• Anonymous Societies: Singapore offers two main options for incorporated companies; Private Stock Companies and Public Companies. A limited liability company can have up to fifty shareholders and also has restrictions on the transfer of shares. In contrast, a corporation has no such restriction and can have as many shareholders as it wants. In addition, the corporation can raise capital by offering shares and bonds to the public. Incorporated companies can be registered with a minimum capital of S $ 1 proceeded by at least one shareholder, a director, as well as a secretary of the company. It is okay if the chosen shareholder is an individual or a corporation. None of the shareholders is required to be a permanent resident of Singapore. Note that the liability of the shareholders is limited to the amount, if any, unpaid of the shares issued to them. Other than that, S $ 1 is the fixed par value of the shares for each share and no par value or bearer shares are allowed.
  • Limited liability company: When two or more partners want to incorporate a company in Singapore, the best option is to register a company as a limited liability company (LLP). Under this association entity, ACRA identifies both partners as different personalities who can sue or be sued. In addition, both partners can own properties in their individual names. In an LLP company, partners are offered the option of operating independently or as a combined entity. Note that although the minimum number of partners required to form an LLP is two, there are no limitations on the number of partners an LLP can have.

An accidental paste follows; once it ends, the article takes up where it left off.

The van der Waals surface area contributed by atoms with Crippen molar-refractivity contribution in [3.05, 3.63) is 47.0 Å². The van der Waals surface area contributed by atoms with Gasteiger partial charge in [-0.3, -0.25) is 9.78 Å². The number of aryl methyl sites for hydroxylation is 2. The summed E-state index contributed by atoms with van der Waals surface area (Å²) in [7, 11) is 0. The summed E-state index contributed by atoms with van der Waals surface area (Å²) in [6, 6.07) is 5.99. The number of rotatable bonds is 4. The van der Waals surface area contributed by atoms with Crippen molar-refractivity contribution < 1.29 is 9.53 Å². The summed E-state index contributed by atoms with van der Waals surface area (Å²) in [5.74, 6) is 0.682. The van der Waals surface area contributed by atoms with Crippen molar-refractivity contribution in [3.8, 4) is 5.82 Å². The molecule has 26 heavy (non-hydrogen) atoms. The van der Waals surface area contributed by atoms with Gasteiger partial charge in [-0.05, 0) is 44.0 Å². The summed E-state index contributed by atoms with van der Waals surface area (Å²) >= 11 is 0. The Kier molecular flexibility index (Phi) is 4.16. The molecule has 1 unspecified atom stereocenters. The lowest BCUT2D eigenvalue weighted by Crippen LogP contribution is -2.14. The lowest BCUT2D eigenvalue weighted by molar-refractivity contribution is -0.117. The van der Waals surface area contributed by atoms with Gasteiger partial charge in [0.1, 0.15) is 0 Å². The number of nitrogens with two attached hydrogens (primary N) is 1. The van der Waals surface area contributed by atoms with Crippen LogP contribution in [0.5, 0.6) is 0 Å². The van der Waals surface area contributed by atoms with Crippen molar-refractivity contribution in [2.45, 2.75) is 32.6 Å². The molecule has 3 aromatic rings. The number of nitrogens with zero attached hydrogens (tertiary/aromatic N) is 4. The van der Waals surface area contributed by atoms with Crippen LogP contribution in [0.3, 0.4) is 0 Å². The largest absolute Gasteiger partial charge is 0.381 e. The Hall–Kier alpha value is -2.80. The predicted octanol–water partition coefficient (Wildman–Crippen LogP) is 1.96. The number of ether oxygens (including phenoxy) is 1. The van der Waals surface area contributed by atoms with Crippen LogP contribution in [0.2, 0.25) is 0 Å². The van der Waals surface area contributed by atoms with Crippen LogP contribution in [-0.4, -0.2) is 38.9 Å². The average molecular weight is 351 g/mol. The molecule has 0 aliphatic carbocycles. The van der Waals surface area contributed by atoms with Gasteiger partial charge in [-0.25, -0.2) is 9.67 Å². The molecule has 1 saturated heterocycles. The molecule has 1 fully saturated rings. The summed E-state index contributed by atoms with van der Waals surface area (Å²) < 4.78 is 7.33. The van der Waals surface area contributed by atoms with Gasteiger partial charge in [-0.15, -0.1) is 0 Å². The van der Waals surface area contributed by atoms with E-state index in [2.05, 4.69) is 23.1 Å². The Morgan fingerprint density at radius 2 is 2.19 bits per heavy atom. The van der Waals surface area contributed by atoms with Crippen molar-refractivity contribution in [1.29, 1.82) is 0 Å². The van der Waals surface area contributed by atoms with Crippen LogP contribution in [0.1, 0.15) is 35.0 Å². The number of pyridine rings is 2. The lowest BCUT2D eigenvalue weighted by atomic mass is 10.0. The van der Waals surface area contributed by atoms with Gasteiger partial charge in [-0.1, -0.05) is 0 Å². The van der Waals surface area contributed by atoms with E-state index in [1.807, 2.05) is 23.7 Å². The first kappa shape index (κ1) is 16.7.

• Limited liability company: The Limited Partnership appears to be a flexible business structure for entrepreneurs who are not interested in assuming any type of responsibility in business management functions. These entrepreneurs usually transfer the management of the company to a completely different entity. The chosen entity can be an individual or a corporation, with unlimited liability. There are more than one, general and more than one, limited partners, in a limited partnership. Please note that if general partners choose to engage in the business function, they become liable and their personal assets are compromised. On the contrary, limited partners are liable only for the amount they have contributed.
  • Single owner: Sole proprietorship is the simplest and easiest business structure to incorporate into a company in Singapore. Individual ownership is widely preferred by foreign and local entrepreneurs as their chosen business structure. More often, investors with less capital and big dreams and investors interested in incorporating small businesses register their business as a sole proprietorship. The legal requirements establish that sole proprietorships must register all the profit activities they carry out on a daily basis. Please note that sole proprietorship is not considered a separate legal entity. The owner and his business are considered one and the same. The entrepreneur or owner is responsible for all debts or liabilities incurred during the course of the business.


Deciding on the right business structure for company incorporation in Singapore is a difficult task. Incorporating a company under the precise business structure is very necessary when you intend to do business in Singapore. It is strongly recommended that you seek professional help in registering a business in Singapore. Incorporation experts in Singapore will help you understand each business structure, along with its obligations and implications going forward. Remember that the rules regarding responsibilities and liabilities are very strict in Singapore. Only onboarding professionals will be able to guide you in the best possible way. They will help you incorporate your dream business without much risk.